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Re: Re: Re: Progressive pattern matching

by Corion (Pope)
on Oct 14, 2001 at 12:12 UTC ( #118742=note: print w/replies, xml ) Need Help??


in reply to Re: Re: Progressive pattern matching
in thread Progressive pattern matching

To clarify what I think that you want, let me construct some examples :

Input string :
GATTACA
File :
ATTACGATTACAAA
GATT
ZZGATTZZ
asdghckasdlkj
TTACA
Output :

On line 1 : GATTACA,GATTAC,ATTACA,TTACA,GATTA,ATTAC,TTAC,TACA, GATT,ATTA,TTA,TAC,GAT,ATT,ACA,TT,TA,GA,CA,AT,AC,T,G,C,A On line 2 : GATT,GAT,ATT,TT,GA,AT,T,G,A On line 3 : GATTA,GATT,ATTA,TTA,GAT,ATT,TT,TA,GA,AT,T,G,A On line 4 : GATTACA,GATTAC,ATTACA,TTACA,GATTA,ATTAC,TTAC,TACA, GATT,ATTA,TTA,TAC, GAT,ATT,ACA,TT,TA,GA,CA,AT,AC,T,G,C,A

To achieve this, you want to find the longest substring of the input string that is found on a line of the file, for the various substrings that match until the end of the last character of the search string. To show you a first approach which is surely suboptimal, look at the following code which tries a brute force approach :

use strict; my $searchString = "GATTACA"; my %subStrings = {}; my @subStrings = (); sub populate { # Fills the hash subStrings with all "allowed" substrings # of the argument. Duplicates are avoided by # filling a hash instead of an array. my ($string) = @_; return if $string eq ""; my $line = ""; foreach (split "", $string) { $line .= $_; #print "Added $line\n"; $subStrings{$line} = "1"; }; populate( substr( $string, 1 )); }; populate( $searchString ); # We are only interested in the keys of our hash, # longest matches first : @subStrings = reverse sort { length($a) <=> length($b) # Sort by string length || $a cmp $b # and then by string content } keys %subStrings; # We read the file line by line : my ( $line, $substring ); while ($line = <DATA>) { my @MatchedSubstrings = (); foreach $substring (@subStrings) { if ($line =~ /$substring/) { push @MatchedSubstrings, $substring; }; }; if ($#MatchedSubstrings != -1) { print "On line $. : ", join(",", @MatchedSubstrings ),"\n"; }; }; __DATA__ AGATTACAAA ZZGATTZZ GATTAZZ GATGATTACAZZ asdfgh gattaca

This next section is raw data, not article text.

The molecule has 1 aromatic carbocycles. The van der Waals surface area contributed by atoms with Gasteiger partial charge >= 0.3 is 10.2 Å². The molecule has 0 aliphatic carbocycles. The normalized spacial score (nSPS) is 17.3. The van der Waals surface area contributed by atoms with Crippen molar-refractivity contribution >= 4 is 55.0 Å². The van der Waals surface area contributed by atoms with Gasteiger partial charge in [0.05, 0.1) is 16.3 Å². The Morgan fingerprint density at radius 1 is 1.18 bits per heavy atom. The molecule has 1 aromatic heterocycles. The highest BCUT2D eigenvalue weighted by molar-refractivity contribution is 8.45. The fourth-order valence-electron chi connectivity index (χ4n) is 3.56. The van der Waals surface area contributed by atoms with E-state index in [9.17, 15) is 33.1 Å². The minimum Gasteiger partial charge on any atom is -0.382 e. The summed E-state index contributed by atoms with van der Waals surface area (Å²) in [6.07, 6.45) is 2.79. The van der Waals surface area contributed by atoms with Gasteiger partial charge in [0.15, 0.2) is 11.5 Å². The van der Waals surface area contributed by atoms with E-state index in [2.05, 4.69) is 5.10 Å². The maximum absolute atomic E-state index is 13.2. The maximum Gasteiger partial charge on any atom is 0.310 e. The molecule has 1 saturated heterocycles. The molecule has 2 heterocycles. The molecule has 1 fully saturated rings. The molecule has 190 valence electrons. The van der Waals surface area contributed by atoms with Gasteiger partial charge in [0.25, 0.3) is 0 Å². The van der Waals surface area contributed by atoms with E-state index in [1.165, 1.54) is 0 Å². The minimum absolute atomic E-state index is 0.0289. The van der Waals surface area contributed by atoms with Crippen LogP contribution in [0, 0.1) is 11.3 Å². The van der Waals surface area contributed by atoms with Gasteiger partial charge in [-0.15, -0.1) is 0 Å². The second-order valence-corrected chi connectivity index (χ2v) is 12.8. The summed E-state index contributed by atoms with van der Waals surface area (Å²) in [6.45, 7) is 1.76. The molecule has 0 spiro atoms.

Note that there already are many Perl modules for Bioinformatics, a search of the CPAN (http://www.cpan.org) should give you interesting results, as should a Google search for Perl and DNA I guess.

perl -MHTTP::Daemon -MHTTP::Response -MLWP::Simple -e ' ; # The $d = new HTTP::Daemon and fork and getprint $d->url and exit;#spider ($c = $d->accept())->get_request(); $c->send_response( new #in the HTTP::Response(200,$_,$_,qq(Just another Perl hacker\n))); ' # web

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Re: Re: Re: Re: Progressive pattern matching
by tfrayner (Curate) on Oct 15, 2001 at 19:35 UTC
    I don't know whether it has the precise methods required, but see bioperl.org for the Bio::Perl homepage. I would have checked myself, but I was too busy reinventing the wheel (maybe), below :-)

    Tim

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